V-22 Osprey Successfully Employed as an Aerial Refueling Tanker

By Yasmin Tadjdeh

The Bell Helicopter-Boeing Co. consortium that manufacturers the tilt-rotor V-22 Osprey successfully demonstrated the aircraft's ability to be used as an aerial refueling tanker last month.

In a test carried out over north Texas in August, a V-22 equipped with a prototype aerial refueling system deployed, held steady and retracted a refueling drogue with an F/A-18C and an F/A-18D Hornet as test subjects.

"It is a great capability. Everybody wants air refueling," said Bill Schroeder, a spokesman for the Bell Boeing V-22 program. "The military has been interested in this for a long time."

While the tiltrotor aircraft — which flies horizontally and takes off and lands vertically — tested its refueling capabilities with the jet fighters, Schroeder said the hoses are universal, and the Osprey could refuel any other aircraft, so long as it was going at the proper speed.

Schroeder stressed that no fuel was actually transferred during the test, but the V-22 was able to deploy and retract its refueling as the fighters flew behind.

The test was funded solely by Bell Boeing, said Schroeder.

"There has been no government help to this point. So what we did, we listened to our customers and we're responding to their need," he told National Defense Sept 5.

While the program is still in its infancy, the company plans to take the data collected to the aircraft's customers, primarily the Marine Corps and Air Force Special Operations Command. There is no timetable for future tests, or potential deployment of the capability yet, he said, but the company plans to do a fuel transfer test in the future.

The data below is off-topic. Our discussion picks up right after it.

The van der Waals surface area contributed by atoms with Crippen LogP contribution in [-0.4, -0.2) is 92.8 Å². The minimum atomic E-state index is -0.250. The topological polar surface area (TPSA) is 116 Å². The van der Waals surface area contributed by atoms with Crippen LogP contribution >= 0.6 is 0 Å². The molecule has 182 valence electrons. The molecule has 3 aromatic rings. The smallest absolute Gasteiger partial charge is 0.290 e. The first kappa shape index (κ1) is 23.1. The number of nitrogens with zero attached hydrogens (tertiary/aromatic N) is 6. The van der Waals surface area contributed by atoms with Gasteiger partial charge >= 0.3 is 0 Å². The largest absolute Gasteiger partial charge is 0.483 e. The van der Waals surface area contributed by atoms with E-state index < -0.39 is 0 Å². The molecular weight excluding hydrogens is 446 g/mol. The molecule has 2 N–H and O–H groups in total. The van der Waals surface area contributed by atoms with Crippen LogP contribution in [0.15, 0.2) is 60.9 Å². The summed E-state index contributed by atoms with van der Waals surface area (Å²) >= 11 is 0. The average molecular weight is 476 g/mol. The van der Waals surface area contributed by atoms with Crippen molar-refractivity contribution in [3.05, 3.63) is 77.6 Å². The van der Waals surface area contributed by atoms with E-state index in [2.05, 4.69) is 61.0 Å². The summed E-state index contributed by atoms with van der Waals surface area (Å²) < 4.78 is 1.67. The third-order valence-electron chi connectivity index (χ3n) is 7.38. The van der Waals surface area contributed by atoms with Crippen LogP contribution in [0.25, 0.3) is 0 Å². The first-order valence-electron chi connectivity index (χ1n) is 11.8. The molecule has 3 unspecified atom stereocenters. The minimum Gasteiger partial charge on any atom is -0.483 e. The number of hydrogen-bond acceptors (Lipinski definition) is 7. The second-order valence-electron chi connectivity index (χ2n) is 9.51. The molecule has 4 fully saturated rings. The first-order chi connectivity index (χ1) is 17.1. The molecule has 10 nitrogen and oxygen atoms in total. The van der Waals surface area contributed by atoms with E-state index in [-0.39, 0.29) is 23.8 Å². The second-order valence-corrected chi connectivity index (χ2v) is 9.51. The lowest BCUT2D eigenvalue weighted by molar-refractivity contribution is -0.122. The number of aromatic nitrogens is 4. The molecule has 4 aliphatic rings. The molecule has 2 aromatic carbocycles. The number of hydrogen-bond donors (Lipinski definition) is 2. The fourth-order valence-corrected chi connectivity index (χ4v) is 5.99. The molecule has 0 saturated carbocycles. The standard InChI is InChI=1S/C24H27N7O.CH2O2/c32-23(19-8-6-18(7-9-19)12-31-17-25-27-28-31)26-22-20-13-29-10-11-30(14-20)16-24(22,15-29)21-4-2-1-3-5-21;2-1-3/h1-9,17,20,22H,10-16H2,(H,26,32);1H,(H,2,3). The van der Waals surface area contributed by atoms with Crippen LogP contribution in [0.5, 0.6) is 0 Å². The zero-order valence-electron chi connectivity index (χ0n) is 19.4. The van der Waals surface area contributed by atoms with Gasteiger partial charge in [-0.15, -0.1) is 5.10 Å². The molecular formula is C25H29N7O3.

"What we wanted to do this time is get a proof of concept going, and then we wanted to get together and work with the government to figure out the way forward," Schroeder said.

In a statement, Vince Tobin, Bell Boeing's V-22 program director, said the V-22's new capability would greatly enhance its versatility.

“Adding aerial refueling tanker capability to the V-22 will enable operators to execute a wider variety of missions with greater flexibility and autonomy,” said Tobin. “This will save time and money by maximizing the efficient use of aircraft and personnel.”

The V-22's refueling capability is one that Bell Boeing also hopes tout to potential international customers as it markets the aircraft overseas, Schroeder said. All militaries have an interest in aerial refueling, he added.

Topics: Aviation, Rotary Wing, Test and Evaluation

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